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Why Titanium Watches? A Guide to Titanium for Beginners
Stronger and lighter than stainless steel. This may be the most appropriate way to describe titanium watches in a brief. Some even say that titanium is superior to stainless steel in terms of corrosion resistance, light weight, and strength.
Titanium was discovered by a German chemist in 1793. Since this silvery material is very strong, the chemist named it ‘Titanium’ after the mythological Greek Titans. Throughout history, Titanium was widely known as plane material until Citizen launched the world’s first titanium watch, X-8 Chronometer, in 1970.
The innovation made by the Japanese watchmaker Citizen gave a significant impact to the watch industry. It can be seen by how many watch brands now utilize a titanium watch case and bracelet for their collection, Grand Seiko for instance.
It does not feel right to talk about the benefits of titanium without weighing up the downsides. Compared to stainless steel, titanium is harder to make, therefore the watches mostly cost higher.
Moreover, while people know it as being stronger-than-steel, it is also softer. It means titanium is prone to scratch. Fortunately, this worry can be left behind since a special treatment for titanium has now existed in order to outperform the hardness level of stainless steel.
So does it mean that titanium is better than stainless steel as a watch material? You tell me. But, don’t jump to the conclusion yet, because we are just starting. First thing first, get to know the grades of titanium that are commonly used in the field of watchmaking.
Grades of titanium watches
If stainless steel amazes the watch enthusiast with its 316L and 904L, then titanium plays it well with its Grade 2 and Grade 5. Grade 2 titanium is a commercially pure titanium that is lightweight and extremely corrosion resistant. This grade of titanium can be found in many watch brands, one of them is Omega Seamaster 007 Edition. Sad to say that Grade two is not as strong as Grade 5. To work the issue out, watchmakers usually treat it with a tough scratch resistant coating.
Grade 5 titanium is another way of saying Ti 6Al-4V. Grade 5 titanium is alloyed with 6% aluminum and 4% vanadium. These components result in a stronger titanium, more resistant to corrosion, scratches, and heat. With a higher price, you would better expect grade 5 titanium.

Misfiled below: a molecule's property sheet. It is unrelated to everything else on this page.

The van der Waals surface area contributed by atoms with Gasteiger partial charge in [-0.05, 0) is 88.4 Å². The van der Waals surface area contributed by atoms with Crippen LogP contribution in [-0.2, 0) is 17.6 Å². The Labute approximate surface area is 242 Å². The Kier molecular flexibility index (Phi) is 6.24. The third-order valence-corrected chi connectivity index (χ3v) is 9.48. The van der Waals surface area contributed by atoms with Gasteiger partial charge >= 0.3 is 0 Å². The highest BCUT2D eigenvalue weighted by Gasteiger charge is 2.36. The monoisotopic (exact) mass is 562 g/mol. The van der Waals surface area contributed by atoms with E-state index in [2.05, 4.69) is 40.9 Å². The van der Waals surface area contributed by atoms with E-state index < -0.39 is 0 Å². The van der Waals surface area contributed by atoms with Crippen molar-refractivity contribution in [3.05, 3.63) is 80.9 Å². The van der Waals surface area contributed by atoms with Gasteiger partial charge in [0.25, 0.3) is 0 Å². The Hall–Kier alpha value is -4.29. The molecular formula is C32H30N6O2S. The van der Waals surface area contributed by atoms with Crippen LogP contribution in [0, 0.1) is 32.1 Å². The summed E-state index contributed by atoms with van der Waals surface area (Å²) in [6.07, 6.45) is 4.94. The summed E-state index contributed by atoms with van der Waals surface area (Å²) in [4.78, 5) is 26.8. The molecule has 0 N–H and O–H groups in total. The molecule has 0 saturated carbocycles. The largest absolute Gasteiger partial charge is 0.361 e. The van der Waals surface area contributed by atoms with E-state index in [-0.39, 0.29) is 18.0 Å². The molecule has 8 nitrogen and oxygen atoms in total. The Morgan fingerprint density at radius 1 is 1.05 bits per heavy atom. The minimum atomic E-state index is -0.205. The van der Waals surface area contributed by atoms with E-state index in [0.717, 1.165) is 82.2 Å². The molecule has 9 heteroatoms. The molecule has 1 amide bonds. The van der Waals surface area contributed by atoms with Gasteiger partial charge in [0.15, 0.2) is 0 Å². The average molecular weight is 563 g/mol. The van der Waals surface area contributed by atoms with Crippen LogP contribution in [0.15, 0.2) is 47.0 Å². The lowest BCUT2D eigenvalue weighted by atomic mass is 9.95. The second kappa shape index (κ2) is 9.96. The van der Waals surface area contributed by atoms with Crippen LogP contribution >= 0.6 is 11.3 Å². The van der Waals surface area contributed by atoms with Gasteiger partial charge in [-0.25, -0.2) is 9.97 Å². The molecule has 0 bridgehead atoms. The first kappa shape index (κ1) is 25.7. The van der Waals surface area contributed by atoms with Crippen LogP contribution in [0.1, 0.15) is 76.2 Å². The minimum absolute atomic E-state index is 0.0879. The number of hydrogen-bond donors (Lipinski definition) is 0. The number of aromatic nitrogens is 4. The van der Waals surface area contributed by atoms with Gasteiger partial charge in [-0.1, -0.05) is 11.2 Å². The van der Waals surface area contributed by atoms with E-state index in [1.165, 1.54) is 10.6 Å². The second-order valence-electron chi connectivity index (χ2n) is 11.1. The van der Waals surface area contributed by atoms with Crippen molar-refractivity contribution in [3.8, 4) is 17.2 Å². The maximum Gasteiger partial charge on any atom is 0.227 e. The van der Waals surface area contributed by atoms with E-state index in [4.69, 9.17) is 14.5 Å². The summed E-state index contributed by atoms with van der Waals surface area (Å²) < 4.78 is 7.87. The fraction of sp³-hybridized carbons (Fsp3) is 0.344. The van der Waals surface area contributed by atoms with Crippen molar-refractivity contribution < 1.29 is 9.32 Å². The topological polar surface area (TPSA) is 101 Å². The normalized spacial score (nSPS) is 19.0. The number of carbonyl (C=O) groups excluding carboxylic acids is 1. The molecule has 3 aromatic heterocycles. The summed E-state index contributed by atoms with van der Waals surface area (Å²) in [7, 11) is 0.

Although these two grades have different hardness levels and are considered below stainless steel, it needs to be highlighted that titanium has the ability to heal itself from scratches because it oxidizes over quickly. It won’t remove the scratches, but they will disappear slowly.
What’s so special about titanium watches?
Several benefits of titanium watches have been mentioned earlier. But, let’s dig deeper about it.
I’ve read some comments on the watch forum about how they do not find the dark grey in titanium attractive, but I do. I think the grey on this material is characteristic. Not to mention the distinctive appearance it provides for the sport watches.
If you crave for a titanium timepiece but cannot tolerate the dull gray which I love, then you can choose one with a kind of polishing or finish that makes it not look like a titanium watch. For example, Seiko Prospex 200M Automatic Titanium Shogun Black. You don't really know it is a titanium, except the bezel, until you pick it up and hold it. If you think it is stainless steel and you feel there’s something wrong with it, that’s because it is titanium not steel.
We choose a titanium watch for different reasons, but the light weight is certainly something that we all seek in this timepiece. At first, you may get a little bit shocked to have a titanium watch on your wrist, especially if you are used to a heavier stainless steel watch. It is because titanium is 40% lighter than stainless steel.
Honestly, I don't really care about the strength of a titanium because obviously all watch materials such as stainless steel are strong enough to withstand any damages. But, I am glad to know that titanium, specifically grade 5, can handle more stress in comparison to stainless steel. That’s why this material is used in the aerospace industry.
Warm and comfortable
Titanium watch owners should agree on this benefit of a titanium watch. It does give you a warm feeling even after a cold night, and is still comfortable to wear for several hours of sunbathing (not recommended though because the skin under your watch cannot evenly tan meaning you will have wristwatch tan lines).
The oxide layer on the surface of titanium watches does not react to the human body, your skin is not exempt. It is because titanium lacks nickel. Nickel is one of the alloying elements that is mostly found in stainless steel (316L) to make it corrosion resistant. In other words, titanium is extremely hypoallergenic. It is a solid option for you who have a nickel allergy.
Titanium is not going to rust. With all the modern steel and its corrosion resistance, it is still likely impossible for steel to beat titanium. This explains its use for diving timepieces. Salt water has never been a titanium watch owner’s fear.
If your watch often runs faster than it should, perhaps this is because your watch is not titanium. Automatic movement is subject to magnetization. It will run fast if it is magnetized. So, make sure to pick a titanium watch to have an accurate time-teller.
After all the traits above, there’s nothing wrong with giving a shot at a titanium watch. It is great for daily wear since it is light and comfortable. Plus the warm feeling that is offered by a titanium timepiece is another value that you might never get from the other watch materials.